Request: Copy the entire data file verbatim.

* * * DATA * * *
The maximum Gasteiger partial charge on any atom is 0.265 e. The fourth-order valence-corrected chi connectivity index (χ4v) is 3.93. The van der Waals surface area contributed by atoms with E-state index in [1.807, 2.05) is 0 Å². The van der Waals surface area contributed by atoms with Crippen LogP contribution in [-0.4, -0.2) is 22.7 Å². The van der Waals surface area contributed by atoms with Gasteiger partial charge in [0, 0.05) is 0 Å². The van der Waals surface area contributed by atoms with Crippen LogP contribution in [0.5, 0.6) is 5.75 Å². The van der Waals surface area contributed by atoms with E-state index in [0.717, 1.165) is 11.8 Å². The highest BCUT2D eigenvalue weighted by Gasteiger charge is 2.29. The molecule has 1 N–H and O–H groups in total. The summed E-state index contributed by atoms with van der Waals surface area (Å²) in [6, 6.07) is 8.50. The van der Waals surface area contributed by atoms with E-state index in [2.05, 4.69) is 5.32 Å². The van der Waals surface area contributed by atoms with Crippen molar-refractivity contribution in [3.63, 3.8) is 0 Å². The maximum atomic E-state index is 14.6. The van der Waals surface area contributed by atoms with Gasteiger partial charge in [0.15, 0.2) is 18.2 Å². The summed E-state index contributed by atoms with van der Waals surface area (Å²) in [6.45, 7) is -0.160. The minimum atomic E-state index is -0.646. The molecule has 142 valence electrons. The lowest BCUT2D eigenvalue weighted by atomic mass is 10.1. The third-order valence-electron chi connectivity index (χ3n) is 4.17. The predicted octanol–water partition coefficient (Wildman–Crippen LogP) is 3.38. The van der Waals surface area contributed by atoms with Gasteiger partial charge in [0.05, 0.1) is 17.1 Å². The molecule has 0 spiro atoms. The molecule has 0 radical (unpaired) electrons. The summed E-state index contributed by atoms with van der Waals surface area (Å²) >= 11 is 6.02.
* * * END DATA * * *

The maximum Gasteiger partial charge on any atom is 0.265 e. The fourth-order valence-corrected chi connectivity index (χ4v) is 3.93. The van der Waals surface area contributed by atoms with E-state index in [1.807, 2.05) is 0 Å². The van der Waals surface area contributed by atoms with Crippen LogP contribution in [-0.4, -0.2) is 22.7 Å². The van der Waals surface area contributed by atoms with Gasteiger partial charge in [0, 0.05) is 0 Å². The van der Waals surface area contributed by atoms with Crippen LogP contribution in [0.5, 0.6) is 5.75 Å². The van der Waals surface area contributed by atoms with E-state index in [0.717, 1.165) is 11.8 Å². The highest BCUT2D eigenvalue weighted by Gasteiger charge is 2.29. The molecule has 1 N–H and O–H groups in total. The summed E-state index contributed by atoms with van der Waals surface area (Å²) in [6, 6.07) is 8.50. The van der Waals surface area contributed by atoms with E-state index in [2.05, 4.69) is 5.32 Å². The van der Waals surface area contributed by atoms with Crippen molar-refractivity contribution in [3.63, 3.8) is 0 Å². The maximum atomic E-state index is 14.6. The van der Waals surface area contributed by atoms with Gasteiger partial charge in [0.15, 0.2) is 18.2 Å². The summed E-state index contributed by atoms with van der Waals surface area (Å²) in [6.45, 7) is -0.160. The minimum atomic E-state index is -0.646. The molecule has 142 valence electrons. The lowest BCUT2D eigenvalue weighted by atomic mass is 10.1. The third-order valence-electron chi connectivity index (χ3n) is 4.17. The predicted octanol–water partition coefficient (Wildman–Crippen LogP) is 3.38. The van der Waals surface area contributed by atoms with Gasteiger partial charge in [0.05, 0.1) is 17.1 Å². The molecule has 0 spiro atoms. The molecule has 0 radical (unpaired) electrons. The summed E-state index contributed by atoms with van der Waals surface area (Å²) >= 11 is 6.02.